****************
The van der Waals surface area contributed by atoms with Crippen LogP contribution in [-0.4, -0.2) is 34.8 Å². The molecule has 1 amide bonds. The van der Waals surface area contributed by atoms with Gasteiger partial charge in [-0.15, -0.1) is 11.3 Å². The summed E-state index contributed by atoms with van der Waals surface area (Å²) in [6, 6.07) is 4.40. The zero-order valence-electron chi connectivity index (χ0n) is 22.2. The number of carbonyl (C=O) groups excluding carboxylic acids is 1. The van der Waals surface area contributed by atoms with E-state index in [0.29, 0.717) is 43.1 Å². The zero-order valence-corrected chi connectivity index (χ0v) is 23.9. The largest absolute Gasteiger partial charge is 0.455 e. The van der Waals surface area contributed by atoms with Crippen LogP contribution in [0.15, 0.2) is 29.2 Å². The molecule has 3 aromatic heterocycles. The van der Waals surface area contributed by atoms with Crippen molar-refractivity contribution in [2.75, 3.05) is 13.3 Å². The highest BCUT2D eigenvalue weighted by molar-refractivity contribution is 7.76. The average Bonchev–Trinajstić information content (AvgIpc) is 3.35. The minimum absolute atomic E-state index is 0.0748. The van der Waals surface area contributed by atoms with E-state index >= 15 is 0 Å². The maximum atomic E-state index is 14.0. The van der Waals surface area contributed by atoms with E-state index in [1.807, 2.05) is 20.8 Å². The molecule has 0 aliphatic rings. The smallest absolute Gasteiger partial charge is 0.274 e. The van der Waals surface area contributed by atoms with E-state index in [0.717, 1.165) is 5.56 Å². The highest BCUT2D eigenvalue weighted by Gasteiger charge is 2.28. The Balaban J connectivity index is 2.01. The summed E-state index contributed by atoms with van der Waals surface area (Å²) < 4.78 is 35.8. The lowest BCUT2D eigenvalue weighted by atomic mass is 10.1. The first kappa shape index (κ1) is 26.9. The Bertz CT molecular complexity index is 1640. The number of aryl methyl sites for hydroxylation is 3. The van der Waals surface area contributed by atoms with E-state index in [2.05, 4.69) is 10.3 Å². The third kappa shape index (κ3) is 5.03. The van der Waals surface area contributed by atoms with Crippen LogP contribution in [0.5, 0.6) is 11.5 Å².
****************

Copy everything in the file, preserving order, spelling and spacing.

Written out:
The van der Waals surface area contributed by atoms with Crippen LogP contribution in [-0.4, -0.2) is 34.8 Å². The molecule has 1 amide bonds. The van der Waals surface area contributed by atoms with Gasteiger partial charge in [-0.15, -0.1) is 11.3 Å². The summed E-state index contributed by atoms with van der Waals surface area (Å²) in [6, 6.07) is 4.40. The zero-order valence-electron chi connectivity index (χ0n) is 22.2. The number of carbonyl (C=O) groups excluding carboxylic acids is 1. The van der Waals surface area contributed by atoms with E-state index in [0.29, 0.717) is 43.1 Å². The zero-order valence-corrected chi connectivity index (χ0v) is 23.9. The largest absolute Gasteiger partial charge is 0.455 e. The van der Waals surface area contributed by atoms with Crippen LogP contribution in [0.15, 0.2) is 29.2 Å². The molecule has 3 aromatic heterocycles. The van der Waals surface area contributed by atoms with Crippen molar-refractivity contribution in [2.75, 3.05) is 13.3 Å². The highest BCUT2D eigenvalue weighted by molar-refractivity contribution is 7.76. The average Bonchev–Trinajstić information content (AvgIpc) is 3.35. The minimum absolute atomic E-state index is 0.0748. The van der Waals surface area contributed by atoms with E-state index >= 15 is 0 Å². The maximum atomic E-state index is 14.0. The van der Waals surface area contributed by atoms with E-state index in [1.807, 2.05) is 20.8 Å². The molecule has 0 aliphatic rings. The smallest absolute Gasteiger partial charge is 0.274 e. The van der Waals surface area contributed by atoms with E-state index in [0.717, 1.165) is 5.56 Å². The highest BCUT2D eigenvalue weighted by Gasteiger charge is 2.28. The Balaban J connectivity index is 2.01. The summed E-state index contributed by atoms with van der Waals surface area (Å²) < 4.78 is 35.8. The lowest BCUT2D eigenvalue weighted by atomic mass is 10.1. The first kappa shape index (κ1) is 26.9. The Bertz CT molecular complexity index is 1640. The number of aryl methyl sites for hydroxylation is 3. The van der Waals surface area contributed by atoms with E-state index in [2.05, 4.69) is 10.3 Å². The third kappa shape index (κ3) is 5.03. The van der Waals surface area contributed by atoms with Crippen LogP contribution in [0.5, 0.6) is 11.5 Å².